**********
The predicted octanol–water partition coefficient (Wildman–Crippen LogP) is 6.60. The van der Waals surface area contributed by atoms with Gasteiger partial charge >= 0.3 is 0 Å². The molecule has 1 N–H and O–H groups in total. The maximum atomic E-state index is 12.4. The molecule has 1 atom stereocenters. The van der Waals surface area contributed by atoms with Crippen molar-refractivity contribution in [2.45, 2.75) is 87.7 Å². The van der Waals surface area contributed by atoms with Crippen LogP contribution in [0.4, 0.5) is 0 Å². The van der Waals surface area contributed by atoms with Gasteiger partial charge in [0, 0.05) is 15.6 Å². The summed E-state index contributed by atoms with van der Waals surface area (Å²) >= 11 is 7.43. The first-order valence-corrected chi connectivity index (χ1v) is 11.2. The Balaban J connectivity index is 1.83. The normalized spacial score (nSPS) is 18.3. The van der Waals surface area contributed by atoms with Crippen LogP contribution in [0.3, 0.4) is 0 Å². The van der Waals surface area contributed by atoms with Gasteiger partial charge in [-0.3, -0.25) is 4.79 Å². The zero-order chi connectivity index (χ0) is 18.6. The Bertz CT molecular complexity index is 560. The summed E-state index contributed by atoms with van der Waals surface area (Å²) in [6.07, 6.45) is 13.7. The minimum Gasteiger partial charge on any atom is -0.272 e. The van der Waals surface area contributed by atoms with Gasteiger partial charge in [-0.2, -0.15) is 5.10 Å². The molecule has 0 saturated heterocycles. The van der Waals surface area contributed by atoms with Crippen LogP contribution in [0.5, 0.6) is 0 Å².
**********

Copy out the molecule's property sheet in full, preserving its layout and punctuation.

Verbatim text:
The predicted octanol–water partition coefficient (Wildman–Crippen LogP) is 6.60. The van der Waals surface area contributed by atoms with Gasteiger partial charge >= 0.3 is 0 Å². The molecule has 1 N–H and O–H groups in total. The maximum atomic E-state index is 12.4. The molecule has 1 atom stereocenters. The van der Waals surface area contributed by atoms with Crippen molar-refractivity contribution in [2.45, 2.75) is 87.7 Å². The van der Waals surface area contributed by atoms with Crippen LogP contribution in [0.4, 0.5) is 0 Å². The van der Waals surface area contributed by atoms with Gasteiger partial charge in [0, 0.05) is 15.6 Å². The summed E-state index contributed by atoms with van der Waals surface area (Å²) >= 11 is 7.43. The first-order valence-corrected chi connectivity index (χ1v) is 11.2. The Balaban J connectivity index is 1.83. The normalized spacial score (nSPS) is 18.3. The van der Waals surface area contributed by atoms with Crippen LogP contribution in [0.3, 0.4) is 0 Å². The van der Waals surface area contributed by atoms with Gasteiger partial charge in [-0.3, -0.25) is 4.79 Å². The zero-order chi connectivity index (χ0) is 18.6. The Bertz CT molecular complexity index is 560. The summed E-state index contributed by atoms with van der Waals surface area (Å²) in [6.07, 6.45) is 13.7. The minimum Gasteiger partial charge on any atom is -0.272 e. The van der Waals surface area contributed by atoms with Gasteiger partial charge in [-0.2, -0.15) is 5.10 Å². The molecule has 0 saturated heterocycles. The van der Waals surface area contributed by atoms with Crippen LogP contribution in [0.5, 0.6) is 0 Å².